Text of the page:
The worst thing you can do for yourself is be comfortable…
Ok ok hear me out for a second!
The best work is done when you venture out of your comfort zone. I feel it too – I suffer from that fear of getting uncomfortable.
“We’re involved in racing because there’s that element of competition. But there’s that desire to push yourself beyond the natural comfort zone and the boundaries that are preset if you like, and to be better than the rest.” – Allan Mcnish
Then you’re struck with negative self talk, “what if I try and fail, what if everyone laughs at me, what if I have nothing to offer”.
Instead of fighting against that negative self talk, it’s so much easier to sit back and stay comfortable with where you are.
Think of this in a running context, you won’t get better unless you challenge yourself on a weekly basis – you didn’t become a runner because you tried it once and it was hard! Instead you recognized the challenge and you knew it made you better, fitter and healthier. The runs that give you the most benefit occur at the fringes of what you consider “easy” – this is why the workout you hate is probably the workout you need the most.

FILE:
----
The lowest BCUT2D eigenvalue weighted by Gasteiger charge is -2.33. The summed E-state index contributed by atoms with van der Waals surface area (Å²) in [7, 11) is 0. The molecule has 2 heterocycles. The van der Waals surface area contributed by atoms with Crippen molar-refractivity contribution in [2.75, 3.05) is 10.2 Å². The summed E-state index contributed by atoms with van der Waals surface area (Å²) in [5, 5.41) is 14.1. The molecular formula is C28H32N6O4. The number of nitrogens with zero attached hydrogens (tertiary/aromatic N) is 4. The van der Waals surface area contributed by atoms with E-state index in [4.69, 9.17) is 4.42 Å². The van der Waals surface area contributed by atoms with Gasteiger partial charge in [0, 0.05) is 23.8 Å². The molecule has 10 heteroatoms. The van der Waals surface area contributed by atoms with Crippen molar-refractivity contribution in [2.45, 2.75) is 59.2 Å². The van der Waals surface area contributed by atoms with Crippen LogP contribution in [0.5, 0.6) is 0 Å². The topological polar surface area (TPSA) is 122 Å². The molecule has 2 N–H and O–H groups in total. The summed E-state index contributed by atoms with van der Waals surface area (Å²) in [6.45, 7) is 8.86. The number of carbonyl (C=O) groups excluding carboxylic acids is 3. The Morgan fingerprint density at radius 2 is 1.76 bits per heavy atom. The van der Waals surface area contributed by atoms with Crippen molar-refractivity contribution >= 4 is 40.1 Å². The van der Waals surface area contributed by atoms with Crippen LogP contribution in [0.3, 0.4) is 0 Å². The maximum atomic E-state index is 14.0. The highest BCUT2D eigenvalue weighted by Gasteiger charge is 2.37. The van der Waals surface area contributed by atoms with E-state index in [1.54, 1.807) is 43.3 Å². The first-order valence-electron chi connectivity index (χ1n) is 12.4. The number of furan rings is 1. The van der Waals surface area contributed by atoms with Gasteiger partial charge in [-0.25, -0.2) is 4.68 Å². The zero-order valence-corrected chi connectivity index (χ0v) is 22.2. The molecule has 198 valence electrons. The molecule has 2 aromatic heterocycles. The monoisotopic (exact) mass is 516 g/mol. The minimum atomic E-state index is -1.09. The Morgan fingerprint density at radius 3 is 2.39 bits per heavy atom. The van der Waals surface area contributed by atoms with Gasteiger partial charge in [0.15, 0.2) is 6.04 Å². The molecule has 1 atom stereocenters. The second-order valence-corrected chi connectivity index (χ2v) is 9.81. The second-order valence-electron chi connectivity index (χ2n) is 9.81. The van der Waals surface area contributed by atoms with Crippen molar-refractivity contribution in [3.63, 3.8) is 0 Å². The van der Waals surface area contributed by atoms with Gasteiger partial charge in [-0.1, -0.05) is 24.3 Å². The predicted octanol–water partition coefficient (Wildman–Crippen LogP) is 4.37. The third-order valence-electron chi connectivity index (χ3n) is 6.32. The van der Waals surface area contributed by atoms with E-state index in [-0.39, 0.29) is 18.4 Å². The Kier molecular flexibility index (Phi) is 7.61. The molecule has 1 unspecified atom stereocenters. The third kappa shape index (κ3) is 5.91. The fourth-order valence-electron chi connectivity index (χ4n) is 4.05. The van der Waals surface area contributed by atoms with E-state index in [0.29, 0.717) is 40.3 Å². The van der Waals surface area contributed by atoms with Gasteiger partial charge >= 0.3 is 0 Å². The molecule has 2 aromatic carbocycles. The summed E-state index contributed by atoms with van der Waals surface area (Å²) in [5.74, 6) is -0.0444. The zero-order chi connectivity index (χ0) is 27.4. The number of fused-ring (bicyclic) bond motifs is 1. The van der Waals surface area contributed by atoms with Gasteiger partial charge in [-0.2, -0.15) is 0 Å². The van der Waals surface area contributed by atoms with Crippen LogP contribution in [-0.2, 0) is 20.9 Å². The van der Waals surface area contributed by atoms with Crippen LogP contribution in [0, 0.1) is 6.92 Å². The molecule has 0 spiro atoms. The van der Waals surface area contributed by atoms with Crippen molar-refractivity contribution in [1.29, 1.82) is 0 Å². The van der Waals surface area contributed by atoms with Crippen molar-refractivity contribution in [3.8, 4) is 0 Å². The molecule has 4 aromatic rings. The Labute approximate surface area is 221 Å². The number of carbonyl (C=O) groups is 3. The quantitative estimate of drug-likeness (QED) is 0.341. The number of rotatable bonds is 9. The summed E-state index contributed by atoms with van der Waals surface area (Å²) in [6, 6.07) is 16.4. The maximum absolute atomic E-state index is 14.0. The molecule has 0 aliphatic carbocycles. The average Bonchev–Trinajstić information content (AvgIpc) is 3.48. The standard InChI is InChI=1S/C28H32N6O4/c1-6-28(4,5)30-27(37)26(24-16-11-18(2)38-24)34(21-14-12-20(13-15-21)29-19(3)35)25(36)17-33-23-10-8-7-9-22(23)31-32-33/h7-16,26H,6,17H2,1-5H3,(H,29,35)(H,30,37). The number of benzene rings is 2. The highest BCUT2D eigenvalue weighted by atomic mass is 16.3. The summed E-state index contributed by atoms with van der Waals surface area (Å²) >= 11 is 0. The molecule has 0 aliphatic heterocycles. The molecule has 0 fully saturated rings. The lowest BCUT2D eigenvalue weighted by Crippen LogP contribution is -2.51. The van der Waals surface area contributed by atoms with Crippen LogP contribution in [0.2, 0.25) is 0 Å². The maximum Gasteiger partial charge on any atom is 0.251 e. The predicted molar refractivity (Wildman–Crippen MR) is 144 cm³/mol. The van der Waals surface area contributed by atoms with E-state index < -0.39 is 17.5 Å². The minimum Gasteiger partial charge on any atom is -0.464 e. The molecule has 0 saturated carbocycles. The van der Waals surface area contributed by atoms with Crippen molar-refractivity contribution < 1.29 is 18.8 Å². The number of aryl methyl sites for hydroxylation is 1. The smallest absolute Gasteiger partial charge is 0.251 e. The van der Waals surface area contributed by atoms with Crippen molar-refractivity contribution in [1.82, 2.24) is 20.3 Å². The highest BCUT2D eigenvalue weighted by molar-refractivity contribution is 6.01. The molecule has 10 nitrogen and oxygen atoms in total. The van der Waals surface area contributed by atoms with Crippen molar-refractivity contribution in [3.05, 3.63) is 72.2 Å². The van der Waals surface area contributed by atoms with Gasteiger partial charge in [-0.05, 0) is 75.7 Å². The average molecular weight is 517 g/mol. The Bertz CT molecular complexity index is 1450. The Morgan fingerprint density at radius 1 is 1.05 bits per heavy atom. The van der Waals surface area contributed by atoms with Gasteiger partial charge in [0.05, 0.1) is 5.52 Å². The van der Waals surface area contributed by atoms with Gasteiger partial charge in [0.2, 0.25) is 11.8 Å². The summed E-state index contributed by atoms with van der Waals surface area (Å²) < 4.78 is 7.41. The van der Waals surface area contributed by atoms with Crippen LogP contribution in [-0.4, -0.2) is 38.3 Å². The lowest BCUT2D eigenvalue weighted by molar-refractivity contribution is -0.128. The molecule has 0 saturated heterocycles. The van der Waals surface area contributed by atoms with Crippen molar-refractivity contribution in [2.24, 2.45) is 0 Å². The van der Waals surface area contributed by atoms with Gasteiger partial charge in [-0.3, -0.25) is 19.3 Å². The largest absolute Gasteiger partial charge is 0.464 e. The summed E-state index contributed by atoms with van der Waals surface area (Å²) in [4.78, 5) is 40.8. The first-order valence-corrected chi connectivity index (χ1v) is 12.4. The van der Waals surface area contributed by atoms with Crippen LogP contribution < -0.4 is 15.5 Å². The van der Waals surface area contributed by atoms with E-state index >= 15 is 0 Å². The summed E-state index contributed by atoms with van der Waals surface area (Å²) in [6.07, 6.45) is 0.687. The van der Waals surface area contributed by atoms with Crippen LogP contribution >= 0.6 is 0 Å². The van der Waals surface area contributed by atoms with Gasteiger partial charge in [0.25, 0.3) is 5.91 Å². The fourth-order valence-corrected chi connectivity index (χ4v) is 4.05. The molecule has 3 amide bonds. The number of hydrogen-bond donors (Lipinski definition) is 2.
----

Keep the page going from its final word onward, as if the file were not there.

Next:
Let that set in for you; start with baby steps if you have to!
For me I need to conscientiously do things that make me feel uncomfortable or else I will never challenge myself to do anything impactful… If left to my own I will lay on my bed and watch Netflix for hours on end. You have to fight that urge, don’t be afraid of what ‘might’ happen if everything goes wrong! Look forward to the challenge and instead of being nervouse use that energy to be excited about the results that will come down the line.
In my training this was done by slowly incorporating more and more tempo running into my program, you don’t have to be good at everything and to this day my pace for tempo running is slower than it is supposed to be but that’s why everything is relative. I’ve gotten better – that’s what really matters, training theory goes out the window if you never push yourself mentally and physically.
Eventually what once seemed hard will be your new baseline and so on and so on.
As always, another life lesson learned from being a lifelong runner.